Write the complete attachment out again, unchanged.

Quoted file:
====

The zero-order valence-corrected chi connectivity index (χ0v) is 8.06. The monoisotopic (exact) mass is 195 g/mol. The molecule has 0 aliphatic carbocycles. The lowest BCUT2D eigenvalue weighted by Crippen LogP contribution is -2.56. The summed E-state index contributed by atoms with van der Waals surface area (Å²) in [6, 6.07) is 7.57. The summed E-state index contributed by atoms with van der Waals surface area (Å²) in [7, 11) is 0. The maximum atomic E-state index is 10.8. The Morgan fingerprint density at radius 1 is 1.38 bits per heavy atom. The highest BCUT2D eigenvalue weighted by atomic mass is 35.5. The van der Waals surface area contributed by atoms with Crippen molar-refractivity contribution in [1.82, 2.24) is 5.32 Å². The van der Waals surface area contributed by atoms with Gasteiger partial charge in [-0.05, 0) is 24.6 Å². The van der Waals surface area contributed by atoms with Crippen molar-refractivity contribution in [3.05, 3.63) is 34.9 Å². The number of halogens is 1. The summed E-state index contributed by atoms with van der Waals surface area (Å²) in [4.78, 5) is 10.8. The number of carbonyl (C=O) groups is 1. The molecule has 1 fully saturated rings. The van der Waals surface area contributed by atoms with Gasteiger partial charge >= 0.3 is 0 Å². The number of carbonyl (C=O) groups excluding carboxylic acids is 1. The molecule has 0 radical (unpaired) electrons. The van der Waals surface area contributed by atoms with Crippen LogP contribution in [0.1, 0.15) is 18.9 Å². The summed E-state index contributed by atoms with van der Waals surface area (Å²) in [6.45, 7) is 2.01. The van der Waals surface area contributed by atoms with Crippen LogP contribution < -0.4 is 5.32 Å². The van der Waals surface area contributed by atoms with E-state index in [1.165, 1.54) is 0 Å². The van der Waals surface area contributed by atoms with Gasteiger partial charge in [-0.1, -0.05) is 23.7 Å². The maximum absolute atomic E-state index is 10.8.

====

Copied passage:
The zero-order valence-corrected chi connectivity index (χ0v) is 8.06. The monoisotopic (exact) mass is 195 g/mol. The molecule has 0 aliphatic carbocycles. The lowest BCUT2D eigenvalue weighted by Crippen LogP contribution is -2.56. The summed E-state index contributed by atoms with van der Waals surface area (Å²) in [6, 6.07) is 7.57. The summed E-state index contributed by atoms with van der Waals surface area (Å²) in [7, 11) is 0. The maximum atomic E-state index is 10.8. The Morgan fingerprint density at radius 1 is 1.38 bits per heavy atom. The highest BCUT2D eigenvalue weighted by atomic mass is 35.5. The van der Waals surface area contributed by atoms with Crippen molar-refractivity contribution in [1.82, 2.24) is 5.32 Å². The van der Waals surface area contributed by atoms with Gasteiger partial charge in [-0.05, 0) is 24.6 Å². The van der Waals surface area contributed by atoms with Crippen molar-refractivity contribution in [3.05, 3.63) is 34.9 Å². The number of halogens is 1. The summed E-state index contributed by atoms with van der Waals surface area (Å²) in [4.78, 5) is 10.8. The number of carbonyl (C=O) groups is 1. The molecule has 1 fully saturated rings. The van der Waals surface area contributed by atoms with Gasteiger partial charge >= 0.3 is 0 Å². The number of carbonyl (C=O) groups excluding carboxylic acids is 1. The molecule has 0 radical (unpaired) electrons. The van der Waals surface area contributed by atoms with Crippen LogP contribution in [0.1, 0.15) is 18.9 Å². The summed E-state index contributed by atoms with van der Waals surface area (Å²) in [6.45, 7) is 2.01. The van der Waals surface area contributed by atoms with Crippen LogP contribution < -0.4 is 5.32 Å². The van der Waals surface area contributed by atoms with E-state index in [1.165, 1.54) is 0 Å². The van der Waals surface area contributed by atoms with Gasteiger partial charge in [-0.1, -0.05) is 23.7 Å². The maximum absolute atomic E-state index is 10.8.